The circumstances the disciples experienced on that first Easter were extraordinary. Emotions must have been running high. They were grieving because the Master whom they followed for three years died just a few days before. They were angry because the people who should have stood up for justice and Jesus were among those who cause His death. They were afraid because they did not know whether or not those same leaders might go after them. They were probably tired for lack of sleep and hungry for lack of appetite. Then, when the women and the disciples from Emmaus came into their presence with the strange news that Jesus had been raised, they were probably confused, doubtful, curious and perhaps even anxious for it to be true.

In John’s story, Jesus simply tells them to touch His wounds. By feeling His body they would know that it was true. Luke makes it even clearer that Jesus was not a spirit or something else: He had a human body. Jesus asked the disciples for something to eat. Though they touched His body, there was still left room for doubt. People who have had paranormal experiences tell stories about solid looking apparitions and the feeling of a physical presence. People talk about feeling the touch of a hand or even physical force. But ghosts do not need to eat.

Though we see something unique in Jesus, Luke is very careful to show us that the Jesus the disciples met after the resurrection was very real and very human. There were already some who were trying to diminish the events of Easter to nothing more than a spiritual rebirth. Others were claiming that the body had been stolen. Luke, by noting the meal Jesus ate, firmly establishes that Jesus was bodily resurrected from the dead. We still do not understand exactly the type of body He had, but despite those odd differences, it was still like ours. Since Jesus is the first born of the dead, we see that our resurrected bodies will also be very real and very human. From this, N. T. Wright suggests that we should rethink our understanding of Heaven. It won’t be a place, he says, where disembodied spirits hang out on fluffy clouds and we never become angels. Our eternal life will be spent in a new earth with a new flesh that is very real and very human that does not perish but has everlasting life. This is the true hope of our faith that we received on that first Easter.

We join with the disciples in their joy and disbelief. After all, the idea of Jesus being raised from the dead is as ridiculous (perhaps even more so) for us in this modern age. How would we have responded to the loss of our Lord? Those first disciples were probably in the upper room trying to figure out what they would do. Who would be their new leader? Or, the more likely possibility, they were probably deciding to drop it all and return to their lives. Joy and disbelief is the natural response to this circumstance. “Yes, He’s back! But how?”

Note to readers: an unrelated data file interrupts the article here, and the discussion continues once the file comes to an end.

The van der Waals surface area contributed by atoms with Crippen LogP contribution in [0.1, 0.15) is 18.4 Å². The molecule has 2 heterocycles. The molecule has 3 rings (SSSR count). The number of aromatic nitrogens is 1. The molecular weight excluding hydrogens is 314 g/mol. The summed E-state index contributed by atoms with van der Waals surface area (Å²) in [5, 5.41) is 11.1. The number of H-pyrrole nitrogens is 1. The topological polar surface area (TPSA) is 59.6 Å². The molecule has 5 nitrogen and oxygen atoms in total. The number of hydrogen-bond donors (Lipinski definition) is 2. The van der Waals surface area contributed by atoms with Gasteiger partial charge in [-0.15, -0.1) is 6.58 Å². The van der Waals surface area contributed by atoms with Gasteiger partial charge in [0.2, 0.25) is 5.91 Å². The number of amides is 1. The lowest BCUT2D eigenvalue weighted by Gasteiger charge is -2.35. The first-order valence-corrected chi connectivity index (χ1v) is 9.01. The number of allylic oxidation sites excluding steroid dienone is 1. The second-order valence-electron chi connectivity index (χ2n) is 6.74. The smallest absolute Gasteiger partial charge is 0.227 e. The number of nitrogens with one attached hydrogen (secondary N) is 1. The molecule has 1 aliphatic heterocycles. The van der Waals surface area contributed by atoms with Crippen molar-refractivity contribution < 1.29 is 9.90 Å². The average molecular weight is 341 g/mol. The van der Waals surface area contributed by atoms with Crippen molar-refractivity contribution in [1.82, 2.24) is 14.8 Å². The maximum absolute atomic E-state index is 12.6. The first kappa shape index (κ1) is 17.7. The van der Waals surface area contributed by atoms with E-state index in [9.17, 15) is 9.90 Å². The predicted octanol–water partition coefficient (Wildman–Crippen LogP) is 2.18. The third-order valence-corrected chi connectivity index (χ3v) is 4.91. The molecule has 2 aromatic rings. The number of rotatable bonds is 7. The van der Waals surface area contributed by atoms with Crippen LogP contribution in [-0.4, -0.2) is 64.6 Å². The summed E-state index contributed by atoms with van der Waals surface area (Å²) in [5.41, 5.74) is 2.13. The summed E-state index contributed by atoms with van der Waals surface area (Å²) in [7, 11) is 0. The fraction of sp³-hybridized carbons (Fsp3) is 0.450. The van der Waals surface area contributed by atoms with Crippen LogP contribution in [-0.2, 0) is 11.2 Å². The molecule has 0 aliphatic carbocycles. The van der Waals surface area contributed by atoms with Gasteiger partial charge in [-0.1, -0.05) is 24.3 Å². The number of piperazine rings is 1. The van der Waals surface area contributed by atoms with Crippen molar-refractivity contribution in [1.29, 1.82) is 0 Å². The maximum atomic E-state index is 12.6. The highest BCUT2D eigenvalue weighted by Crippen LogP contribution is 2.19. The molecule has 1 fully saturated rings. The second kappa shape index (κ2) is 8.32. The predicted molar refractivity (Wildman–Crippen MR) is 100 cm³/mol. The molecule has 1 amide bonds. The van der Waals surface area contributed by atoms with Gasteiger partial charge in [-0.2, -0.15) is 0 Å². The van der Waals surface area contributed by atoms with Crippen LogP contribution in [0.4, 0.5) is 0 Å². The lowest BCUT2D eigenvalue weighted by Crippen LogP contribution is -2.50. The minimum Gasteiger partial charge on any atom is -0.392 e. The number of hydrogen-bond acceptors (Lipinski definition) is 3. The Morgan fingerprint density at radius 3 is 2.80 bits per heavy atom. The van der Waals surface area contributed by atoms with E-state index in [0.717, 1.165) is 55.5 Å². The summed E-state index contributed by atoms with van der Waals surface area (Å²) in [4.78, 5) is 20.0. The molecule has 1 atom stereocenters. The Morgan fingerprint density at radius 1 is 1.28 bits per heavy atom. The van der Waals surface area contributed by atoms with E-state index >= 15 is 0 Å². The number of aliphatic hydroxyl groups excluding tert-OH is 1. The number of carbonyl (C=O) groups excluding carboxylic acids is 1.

We may not be asking the same questions as those disciples on that first Easter day, but we continue to question what we know and what we experience when it comes to the things of God. We have their witness and we know that we’ve been called into a new life of faith. We have been given the stories about Jesus so that we can see the kind of work we are called to do. It is daunting to think that we are expected to heal the sick and feed the hungry the way Jesus did. We do not think it is possible. Jesus was not like us, after all. Yet, we see in the story from Luke that Jesus was like us and He did this so that we might be like Him.

Did Peter expect to go out and do the things Jesus did, especially on that first Easter when they didn’t even understand what was happening? Somehow, as Jesus taught during the forty days He stayed with them, they began to see more clearly and understand what Jesus had come to do. They continued to do the Jesus’ work when He left them, by the power of the Holy Spirit that He gave them. He even healed a paralyzed man. Yet Peter knew it wasn’t by his own power or ability that the man was able to walk. He hasn’t done anything in this story except stand as the face of Christ in the world. The power of healing came from Jesus. The transformation of lives comes from the grace of God. Peter is just a front man, willing to confess his inability to do such things while lifting up the story of the One who can. He tells the story of Jesus, the One they destroyed, so that they might know that He did not remain destroyed. He then calls them to believe and repent so that they too might know the transforming grace of God through Christ Jesus.